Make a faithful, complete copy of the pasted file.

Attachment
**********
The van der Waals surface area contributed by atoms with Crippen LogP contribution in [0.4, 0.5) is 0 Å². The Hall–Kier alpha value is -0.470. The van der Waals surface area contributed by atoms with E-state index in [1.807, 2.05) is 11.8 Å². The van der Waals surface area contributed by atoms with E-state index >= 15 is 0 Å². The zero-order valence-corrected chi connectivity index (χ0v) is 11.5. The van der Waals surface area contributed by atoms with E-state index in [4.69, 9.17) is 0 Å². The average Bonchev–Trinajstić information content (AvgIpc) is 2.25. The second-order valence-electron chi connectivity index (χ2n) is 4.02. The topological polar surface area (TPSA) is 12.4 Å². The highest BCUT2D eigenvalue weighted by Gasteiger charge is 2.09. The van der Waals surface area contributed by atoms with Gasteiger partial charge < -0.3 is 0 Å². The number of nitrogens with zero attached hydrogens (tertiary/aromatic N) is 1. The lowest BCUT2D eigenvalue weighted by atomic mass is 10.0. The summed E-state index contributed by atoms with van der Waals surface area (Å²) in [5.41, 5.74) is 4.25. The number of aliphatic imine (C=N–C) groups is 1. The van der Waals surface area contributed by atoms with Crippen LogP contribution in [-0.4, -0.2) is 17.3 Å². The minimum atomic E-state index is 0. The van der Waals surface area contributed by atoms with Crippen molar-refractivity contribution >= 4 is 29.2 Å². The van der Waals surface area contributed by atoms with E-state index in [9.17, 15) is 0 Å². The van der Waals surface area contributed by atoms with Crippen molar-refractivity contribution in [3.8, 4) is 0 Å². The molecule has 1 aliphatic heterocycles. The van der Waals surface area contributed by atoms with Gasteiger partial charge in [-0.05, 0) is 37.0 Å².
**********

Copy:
The van der Waals surface area contributed by atoms with Crippen LogP contribution in [0.4, 0.5) is 0 Å². The Hall–Kier alpha value is -0.470. The van der Waals surface area contributed by atoms with E-state index in [1.807, 2.05) is 11.8 Å². The van der Waals surface area contributed by atoms with E-state index >= 15 is 0 Å². The zero-order valence-corrected chi connectivity index (χ0v) is 11.5. The van der Waals surface area contributed by atoms with E-state index in [4.69, 9.17) is 0 Å². The average Bonchev–Trinajstić information content (AvgIpc) is 2.25. The second-order valence-electron chi connectivity index (χ2n) is 4.02. The topological polar surface area (TPSA) is 12.4 Å². The highest BCUT2D eigenvalue weighted by Gasteiger charge is 2.09. The van der Waals surface area contributed by atoms with Gasteiger partial charge < -0.3 is 0 Å². The number of nitrogens with zero attached hydrogens (tertiary/aromatic N) is 1. The lowest BCUT2D eigenvalue weighted by atomic mass is 10.0. The summed E-state index contributed by atoms with van der Waals surface area (Å²) in [5.41, 5.74) is 4.25. The number of aliphatic imine (C=N–C) groups is 1. The van der Waals surface area contributed by atoms with Crippen LogP contribution in [-0.4, -0.2) is 17.3 Å². The minimum atomic E-state index is 0. The van der Waals surface area contributed by atoms with Crippen molar-refractivity contribution >= 4 is 29.2 Å². The van der Waals surface area contributed by atoms with E-state index in [9.17, 15) is 0 Å². The van der Waals surface area contributed by atoms with Crippen molar-refractivity contribution in [3.8, 4) is 0 Å². The molecule has 1 aliphatic heterocycles. The van der Waals surface area contributed by atoms with Gasteiger partial charge in [-0.05, 0) is 37.0 Å².